Balance, Enlightenment and Other Unholy Grails

A few weeks ago I noticed there was some serious bad juju going on around me. One example: a former co-worker suffered a near-fatal heart attack. Forty years-old, a mother of two or three; someone who eats right, works out faithfully and was just commenting to another co-worker how happy and stress-free her life had been since she was able to quit work and stay at home. I didn’t know her well, but have worked with her sister for about 5 years. It turns out lifestyle was not the cause of her heart attack, but let me tell you it got this chick thinking about her life and what she might do a little differently.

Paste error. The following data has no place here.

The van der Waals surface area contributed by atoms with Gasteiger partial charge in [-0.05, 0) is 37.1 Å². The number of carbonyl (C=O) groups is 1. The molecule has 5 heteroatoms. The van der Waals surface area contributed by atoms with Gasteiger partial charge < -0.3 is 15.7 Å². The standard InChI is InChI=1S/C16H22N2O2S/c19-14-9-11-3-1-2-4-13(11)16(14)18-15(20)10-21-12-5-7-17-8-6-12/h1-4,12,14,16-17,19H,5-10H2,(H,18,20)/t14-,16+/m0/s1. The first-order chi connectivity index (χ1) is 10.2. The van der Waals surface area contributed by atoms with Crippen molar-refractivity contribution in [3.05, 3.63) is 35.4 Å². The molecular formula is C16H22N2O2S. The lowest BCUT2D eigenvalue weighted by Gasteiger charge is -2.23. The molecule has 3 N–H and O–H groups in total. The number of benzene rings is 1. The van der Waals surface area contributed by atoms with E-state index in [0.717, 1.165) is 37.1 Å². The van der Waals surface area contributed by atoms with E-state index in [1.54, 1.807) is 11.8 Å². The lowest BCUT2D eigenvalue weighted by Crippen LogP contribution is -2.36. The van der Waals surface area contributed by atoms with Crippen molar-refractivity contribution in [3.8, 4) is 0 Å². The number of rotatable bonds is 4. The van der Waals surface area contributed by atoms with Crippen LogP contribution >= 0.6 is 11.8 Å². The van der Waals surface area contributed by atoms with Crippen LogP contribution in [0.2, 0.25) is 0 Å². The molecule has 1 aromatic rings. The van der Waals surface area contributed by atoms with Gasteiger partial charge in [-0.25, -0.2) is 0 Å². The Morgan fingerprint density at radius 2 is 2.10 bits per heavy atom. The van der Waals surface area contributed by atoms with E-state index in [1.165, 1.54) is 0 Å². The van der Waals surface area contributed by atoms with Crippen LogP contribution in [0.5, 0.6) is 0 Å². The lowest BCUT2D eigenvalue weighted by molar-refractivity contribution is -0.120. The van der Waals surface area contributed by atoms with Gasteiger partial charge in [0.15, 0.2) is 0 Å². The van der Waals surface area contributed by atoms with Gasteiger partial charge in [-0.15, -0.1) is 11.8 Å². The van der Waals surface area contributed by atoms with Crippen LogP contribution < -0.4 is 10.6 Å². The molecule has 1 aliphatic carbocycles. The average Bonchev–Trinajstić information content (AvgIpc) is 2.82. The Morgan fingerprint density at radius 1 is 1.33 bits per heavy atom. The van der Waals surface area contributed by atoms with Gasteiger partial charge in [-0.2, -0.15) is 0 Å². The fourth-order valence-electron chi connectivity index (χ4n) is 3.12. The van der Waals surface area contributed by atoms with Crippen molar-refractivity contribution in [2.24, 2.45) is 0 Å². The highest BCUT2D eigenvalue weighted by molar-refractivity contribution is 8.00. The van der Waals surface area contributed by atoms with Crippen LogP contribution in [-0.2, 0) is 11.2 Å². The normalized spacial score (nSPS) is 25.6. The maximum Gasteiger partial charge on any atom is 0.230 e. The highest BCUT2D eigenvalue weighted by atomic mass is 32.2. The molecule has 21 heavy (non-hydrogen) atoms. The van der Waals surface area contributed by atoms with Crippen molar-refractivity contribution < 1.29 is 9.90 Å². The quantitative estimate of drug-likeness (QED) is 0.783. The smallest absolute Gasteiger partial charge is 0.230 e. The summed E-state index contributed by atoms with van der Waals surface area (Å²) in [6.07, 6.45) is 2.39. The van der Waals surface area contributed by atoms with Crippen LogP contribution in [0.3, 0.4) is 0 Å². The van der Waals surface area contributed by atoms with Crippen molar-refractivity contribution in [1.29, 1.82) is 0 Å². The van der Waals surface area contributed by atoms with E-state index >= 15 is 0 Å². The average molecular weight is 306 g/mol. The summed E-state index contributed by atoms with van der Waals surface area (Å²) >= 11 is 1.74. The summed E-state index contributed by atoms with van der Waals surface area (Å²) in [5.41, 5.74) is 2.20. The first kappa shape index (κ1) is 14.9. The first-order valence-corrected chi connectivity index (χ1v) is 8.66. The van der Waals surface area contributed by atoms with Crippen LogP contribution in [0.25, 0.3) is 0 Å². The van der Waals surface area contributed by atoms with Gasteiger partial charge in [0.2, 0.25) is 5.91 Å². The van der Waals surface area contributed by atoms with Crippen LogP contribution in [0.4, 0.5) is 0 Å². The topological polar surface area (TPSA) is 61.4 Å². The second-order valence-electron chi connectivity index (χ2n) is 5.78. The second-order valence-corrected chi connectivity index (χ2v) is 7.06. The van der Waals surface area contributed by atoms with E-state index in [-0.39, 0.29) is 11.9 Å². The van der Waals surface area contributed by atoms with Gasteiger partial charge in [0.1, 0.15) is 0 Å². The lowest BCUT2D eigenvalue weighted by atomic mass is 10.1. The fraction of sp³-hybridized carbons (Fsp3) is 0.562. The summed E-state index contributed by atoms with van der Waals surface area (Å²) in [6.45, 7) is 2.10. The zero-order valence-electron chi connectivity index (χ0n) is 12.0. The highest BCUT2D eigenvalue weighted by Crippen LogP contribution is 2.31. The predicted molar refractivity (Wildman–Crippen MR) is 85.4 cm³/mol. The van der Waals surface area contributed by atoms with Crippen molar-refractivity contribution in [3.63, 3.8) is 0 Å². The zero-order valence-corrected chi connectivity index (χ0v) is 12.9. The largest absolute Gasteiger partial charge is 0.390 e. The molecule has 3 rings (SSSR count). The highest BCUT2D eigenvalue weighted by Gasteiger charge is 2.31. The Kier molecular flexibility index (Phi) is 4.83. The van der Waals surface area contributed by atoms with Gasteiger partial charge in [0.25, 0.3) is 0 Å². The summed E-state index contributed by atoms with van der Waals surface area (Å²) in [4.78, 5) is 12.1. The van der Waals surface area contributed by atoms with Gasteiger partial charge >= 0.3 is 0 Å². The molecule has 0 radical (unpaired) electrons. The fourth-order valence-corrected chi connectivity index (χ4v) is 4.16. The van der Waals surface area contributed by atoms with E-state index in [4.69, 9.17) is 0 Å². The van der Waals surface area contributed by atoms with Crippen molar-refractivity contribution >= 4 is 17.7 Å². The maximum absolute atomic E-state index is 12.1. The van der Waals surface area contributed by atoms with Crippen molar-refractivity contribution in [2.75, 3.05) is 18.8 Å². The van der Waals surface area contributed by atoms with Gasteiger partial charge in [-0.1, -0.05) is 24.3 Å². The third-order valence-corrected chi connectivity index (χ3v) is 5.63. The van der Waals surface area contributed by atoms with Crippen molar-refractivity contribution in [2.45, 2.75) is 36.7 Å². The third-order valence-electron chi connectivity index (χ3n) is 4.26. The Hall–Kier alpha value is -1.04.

If you haven’t guessed by now, I often throw myself from one project – or exercise regimen or activity or issue or person or issue of a person – to another, moving in fits and starts. I get an idea in my head and it’s hard for me to get it out until I’ve done whatever it is I set out to do. I stay up late cranking through a task only to find I’m dragging by the end of the week because I didn’t get enough sleep. I might do something like read The Power of Now, but end up flipping through the chapters to get to the end…because I’m impatient. (Purely hypothetical, of course.) Or I’ll find myself plowing ahead with an irritating but sometimes blog-worthy stubbornness of not knowing when to quit like the Black Knight in Monty Python and The Holy Grail.

Having drive and determination isn’t bad; in fact, it comes in quite handy. But Little Miss Zenshine over here is starting to think moderation, focus and maybe some downtime among all this multitasking madness would help.